One powerful aspect of YunoHost is that apps are meant to be integrated with the SSO/LDAP stack, such that users logged in on YunoHost's user portal can be directly logged in each app without having to create an account in each of them nor having to re-log in each app every time.
It should be stressed that there are two different aspects here:
Sometimes, LDAP integration is possible, but not SSO integration (though the opposite would be really weird as LDAP integration is somewhat required for the SSO to work)
The SSO system is handled by SSOwat and also handles the "permission" system which defines wether or not a user (or anonymous visitor) can access the app.
LDAP is a de-facto standard when it comes to sharing a common user account database between multiple applications, hence its use in the context of YunoHost.
However, each app does implement LDAP support in its own specific way (or doesn't), and needs to be provided with parameters to actually talk to YunoHost's LDAP database, usually via its config file. It is advise to look for real-life example of apps implementing these (such as Nextcloud, Wekan...) but you will usually need to provide:
(&(|(objectclass=posixAccount))(uid=%uid)(permission=cn=__APP__.main,ou=permission,dc=yunohost,dc=org))(this makes sure that only people with the appropriate YunoHost/SSowat permission can access the app)
TODO/FIXME: moar explanations? What is missing?
Internally, SSOwat will on-the-fly inject HTTP Basic Auth Headers like
Authorization: Basic <base64credentials>. Some applications may include Basic Auth support out of the box... PHP apps do often require this line in the NGINX config:
fastcgi_param REMOTE_USER $remote_user;
$remote_user being a special variable in NGINX that maps to the user provided in the HTTP Basic Auth headers. The PHP application will then use the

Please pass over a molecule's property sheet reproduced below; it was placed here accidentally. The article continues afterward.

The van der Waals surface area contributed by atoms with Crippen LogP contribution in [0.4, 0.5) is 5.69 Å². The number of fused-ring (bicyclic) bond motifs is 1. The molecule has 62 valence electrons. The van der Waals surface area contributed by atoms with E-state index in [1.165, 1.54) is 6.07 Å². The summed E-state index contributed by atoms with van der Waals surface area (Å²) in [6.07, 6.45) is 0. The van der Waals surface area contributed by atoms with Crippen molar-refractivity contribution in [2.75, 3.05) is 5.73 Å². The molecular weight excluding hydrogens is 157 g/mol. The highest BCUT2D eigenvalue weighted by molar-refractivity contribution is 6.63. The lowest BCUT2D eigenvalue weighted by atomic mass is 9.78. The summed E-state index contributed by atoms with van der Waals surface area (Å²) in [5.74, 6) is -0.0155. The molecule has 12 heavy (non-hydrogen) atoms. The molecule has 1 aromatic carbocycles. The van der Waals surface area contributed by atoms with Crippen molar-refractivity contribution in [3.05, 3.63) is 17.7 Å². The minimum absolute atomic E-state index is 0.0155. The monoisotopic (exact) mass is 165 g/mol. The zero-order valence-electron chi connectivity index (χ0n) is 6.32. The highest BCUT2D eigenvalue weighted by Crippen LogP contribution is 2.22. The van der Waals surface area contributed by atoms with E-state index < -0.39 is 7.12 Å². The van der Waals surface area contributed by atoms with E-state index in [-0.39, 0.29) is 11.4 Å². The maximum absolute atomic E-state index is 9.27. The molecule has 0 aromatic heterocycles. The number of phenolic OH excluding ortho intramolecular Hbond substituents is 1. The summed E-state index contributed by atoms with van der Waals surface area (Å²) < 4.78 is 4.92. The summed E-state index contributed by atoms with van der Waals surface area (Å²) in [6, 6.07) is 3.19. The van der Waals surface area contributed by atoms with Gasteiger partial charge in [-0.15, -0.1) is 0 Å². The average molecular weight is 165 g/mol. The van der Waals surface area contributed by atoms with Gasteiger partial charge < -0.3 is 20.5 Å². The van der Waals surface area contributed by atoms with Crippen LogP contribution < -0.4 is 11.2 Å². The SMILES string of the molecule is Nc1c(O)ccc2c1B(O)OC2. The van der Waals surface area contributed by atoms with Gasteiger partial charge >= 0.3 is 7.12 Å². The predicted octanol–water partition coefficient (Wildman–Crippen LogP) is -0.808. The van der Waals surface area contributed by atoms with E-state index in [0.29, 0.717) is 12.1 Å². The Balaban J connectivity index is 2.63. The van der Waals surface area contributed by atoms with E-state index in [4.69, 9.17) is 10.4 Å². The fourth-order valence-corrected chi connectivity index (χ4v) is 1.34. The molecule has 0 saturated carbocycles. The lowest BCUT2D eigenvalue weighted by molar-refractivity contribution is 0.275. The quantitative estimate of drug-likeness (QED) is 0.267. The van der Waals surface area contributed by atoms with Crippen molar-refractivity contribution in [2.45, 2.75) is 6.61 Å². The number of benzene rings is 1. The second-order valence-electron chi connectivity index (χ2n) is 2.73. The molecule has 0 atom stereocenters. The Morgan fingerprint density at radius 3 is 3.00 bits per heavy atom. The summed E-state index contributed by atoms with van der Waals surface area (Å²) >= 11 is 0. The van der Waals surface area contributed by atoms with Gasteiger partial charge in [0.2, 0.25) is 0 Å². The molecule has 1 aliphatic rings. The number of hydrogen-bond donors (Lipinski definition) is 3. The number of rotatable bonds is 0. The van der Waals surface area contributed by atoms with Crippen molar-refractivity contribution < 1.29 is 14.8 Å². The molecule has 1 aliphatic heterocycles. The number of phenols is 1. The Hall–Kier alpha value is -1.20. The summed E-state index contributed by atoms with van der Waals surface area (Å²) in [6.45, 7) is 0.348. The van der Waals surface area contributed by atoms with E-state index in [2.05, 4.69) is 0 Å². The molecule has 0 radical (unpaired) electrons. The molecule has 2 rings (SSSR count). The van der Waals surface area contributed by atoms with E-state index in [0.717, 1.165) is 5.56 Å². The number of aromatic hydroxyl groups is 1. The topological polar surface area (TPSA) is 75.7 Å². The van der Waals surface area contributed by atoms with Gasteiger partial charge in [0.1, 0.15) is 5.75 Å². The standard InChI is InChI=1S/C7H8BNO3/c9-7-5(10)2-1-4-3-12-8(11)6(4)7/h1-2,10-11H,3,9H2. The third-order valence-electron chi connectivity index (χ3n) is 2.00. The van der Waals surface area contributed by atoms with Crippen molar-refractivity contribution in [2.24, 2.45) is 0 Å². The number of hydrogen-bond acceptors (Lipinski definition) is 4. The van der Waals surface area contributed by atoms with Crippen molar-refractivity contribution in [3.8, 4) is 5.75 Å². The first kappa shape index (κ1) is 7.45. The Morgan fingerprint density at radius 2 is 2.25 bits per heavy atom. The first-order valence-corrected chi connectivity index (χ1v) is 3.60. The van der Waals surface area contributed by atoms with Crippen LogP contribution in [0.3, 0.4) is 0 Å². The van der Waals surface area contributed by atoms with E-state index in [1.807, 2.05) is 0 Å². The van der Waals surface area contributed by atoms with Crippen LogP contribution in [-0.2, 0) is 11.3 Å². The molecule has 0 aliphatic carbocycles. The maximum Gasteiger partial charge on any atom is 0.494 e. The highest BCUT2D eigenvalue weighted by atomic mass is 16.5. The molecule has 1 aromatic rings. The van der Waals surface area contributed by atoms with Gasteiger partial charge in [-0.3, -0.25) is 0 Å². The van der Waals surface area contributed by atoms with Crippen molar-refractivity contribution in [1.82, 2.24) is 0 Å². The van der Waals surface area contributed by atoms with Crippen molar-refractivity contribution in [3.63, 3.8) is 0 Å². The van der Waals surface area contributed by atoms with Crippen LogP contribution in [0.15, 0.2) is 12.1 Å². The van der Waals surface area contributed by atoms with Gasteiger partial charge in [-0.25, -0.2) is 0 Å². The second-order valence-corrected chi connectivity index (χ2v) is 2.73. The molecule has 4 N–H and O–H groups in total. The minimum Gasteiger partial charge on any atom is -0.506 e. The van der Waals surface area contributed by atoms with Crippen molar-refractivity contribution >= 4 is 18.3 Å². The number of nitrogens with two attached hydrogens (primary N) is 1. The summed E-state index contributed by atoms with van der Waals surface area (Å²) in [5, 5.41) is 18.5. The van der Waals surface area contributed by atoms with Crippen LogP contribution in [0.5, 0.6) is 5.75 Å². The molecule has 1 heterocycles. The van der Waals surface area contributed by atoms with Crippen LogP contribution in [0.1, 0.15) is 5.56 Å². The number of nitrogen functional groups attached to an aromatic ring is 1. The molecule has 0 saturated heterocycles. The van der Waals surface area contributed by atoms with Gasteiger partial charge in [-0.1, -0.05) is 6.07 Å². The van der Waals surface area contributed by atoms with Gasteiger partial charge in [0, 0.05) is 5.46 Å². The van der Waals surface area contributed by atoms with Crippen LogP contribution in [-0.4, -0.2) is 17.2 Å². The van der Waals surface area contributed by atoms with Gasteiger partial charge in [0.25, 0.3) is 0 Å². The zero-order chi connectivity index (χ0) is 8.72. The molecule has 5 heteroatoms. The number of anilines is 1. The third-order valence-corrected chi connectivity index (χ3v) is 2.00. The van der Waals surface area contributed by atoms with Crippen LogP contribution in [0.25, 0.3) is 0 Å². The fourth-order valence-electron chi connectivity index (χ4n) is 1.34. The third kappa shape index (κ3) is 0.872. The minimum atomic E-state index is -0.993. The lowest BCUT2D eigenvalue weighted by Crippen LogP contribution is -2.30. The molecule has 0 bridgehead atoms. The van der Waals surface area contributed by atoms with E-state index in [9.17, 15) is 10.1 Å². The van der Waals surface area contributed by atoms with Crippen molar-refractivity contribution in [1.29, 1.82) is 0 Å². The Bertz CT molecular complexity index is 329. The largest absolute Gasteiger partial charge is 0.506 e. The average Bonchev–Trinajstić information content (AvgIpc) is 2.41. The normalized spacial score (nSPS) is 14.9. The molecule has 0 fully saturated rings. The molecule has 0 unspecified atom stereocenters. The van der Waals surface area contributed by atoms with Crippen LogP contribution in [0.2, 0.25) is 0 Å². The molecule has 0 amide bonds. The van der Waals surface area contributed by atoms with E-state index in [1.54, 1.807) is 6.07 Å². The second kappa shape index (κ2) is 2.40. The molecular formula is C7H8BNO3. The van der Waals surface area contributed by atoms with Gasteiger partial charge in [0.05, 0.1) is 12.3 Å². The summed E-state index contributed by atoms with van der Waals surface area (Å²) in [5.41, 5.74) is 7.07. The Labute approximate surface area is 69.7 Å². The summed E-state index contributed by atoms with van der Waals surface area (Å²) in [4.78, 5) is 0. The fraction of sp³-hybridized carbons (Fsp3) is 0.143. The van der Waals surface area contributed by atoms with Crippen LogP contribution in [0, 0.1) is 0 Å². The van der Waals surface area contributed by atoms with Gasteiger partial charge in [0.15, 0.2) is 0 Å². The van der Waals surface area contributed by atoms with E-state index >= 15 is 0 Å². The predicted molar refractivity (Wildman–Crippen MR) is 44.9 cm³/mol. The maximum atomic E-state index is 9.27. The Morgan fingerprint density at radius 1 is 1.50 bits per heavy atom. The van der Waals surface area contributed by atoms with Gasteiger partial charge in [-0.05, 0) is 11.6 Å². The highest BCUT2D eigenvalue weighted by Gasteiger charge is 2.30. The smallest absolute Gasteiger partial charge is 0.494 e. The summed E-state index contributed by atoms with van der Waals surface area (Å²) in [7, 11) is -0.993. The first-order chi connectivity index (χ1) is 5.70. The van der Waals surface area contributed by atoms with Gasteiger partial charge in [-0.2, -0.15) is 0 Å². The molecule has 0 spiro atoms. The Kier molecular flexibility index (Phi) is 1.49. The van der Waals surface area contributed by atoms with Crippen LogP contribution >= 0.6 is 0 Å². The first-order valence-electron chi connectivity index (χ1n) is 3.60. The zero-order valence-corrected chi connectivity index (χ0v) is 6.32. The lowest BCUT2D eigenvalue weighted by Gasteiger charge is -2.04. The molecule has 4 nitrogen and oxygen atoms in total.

HTTP_REMOTE_USER info in its code.
TODO/FIXME: moar explanations of how this is done for non-PHP apps?
SSOwat permissions are configured using the 'permission' resource in your app's manifest.toml
If relevant, you can create "sub" permissions for your app, for instance to only allow a specific group of people to access the admin UI of the app. For example:
[resources.permissions] # This configures the main permission, i.e. general access to `https://domain.tld/$app/` # Initial access is defined using the `init_main_permission` install question. main.url = "/" # This configures an additional "admin" permission regarding access to `https://domain.tld/$app/admin` admin.url = "/admin" admin.show_tile = false # This means that this permission won't correspond to a tile in YunoHost's user portal admin.allowed = "admins" # Initialize the access for the "admins" group ... You can also use an install question called `init_admin_permission` to let the server admin choose this.
See the page about app resources for the full description of behavior and properties.
A common known issue is that sometimes, logging out of YunoHost apps will not log people out of every app. This is for example the case for Nextcloud, because it uses its own authentication cookies which are not cleared when people log out of YunoHost. This is not trivial to fix.
Similarly, logging out of the app doesn't necessarily log people from YunoHost entirely (which is more acceptable that clicking Log out and... not being logged out at all because you're still logged-in on the SSO, hence logged in on the app). Some YunoHost app do integrate custom patches such that the logout process of the app does automatically redirects to
https://domain.tld/yunohost/sso/?action=logout which logs them out.
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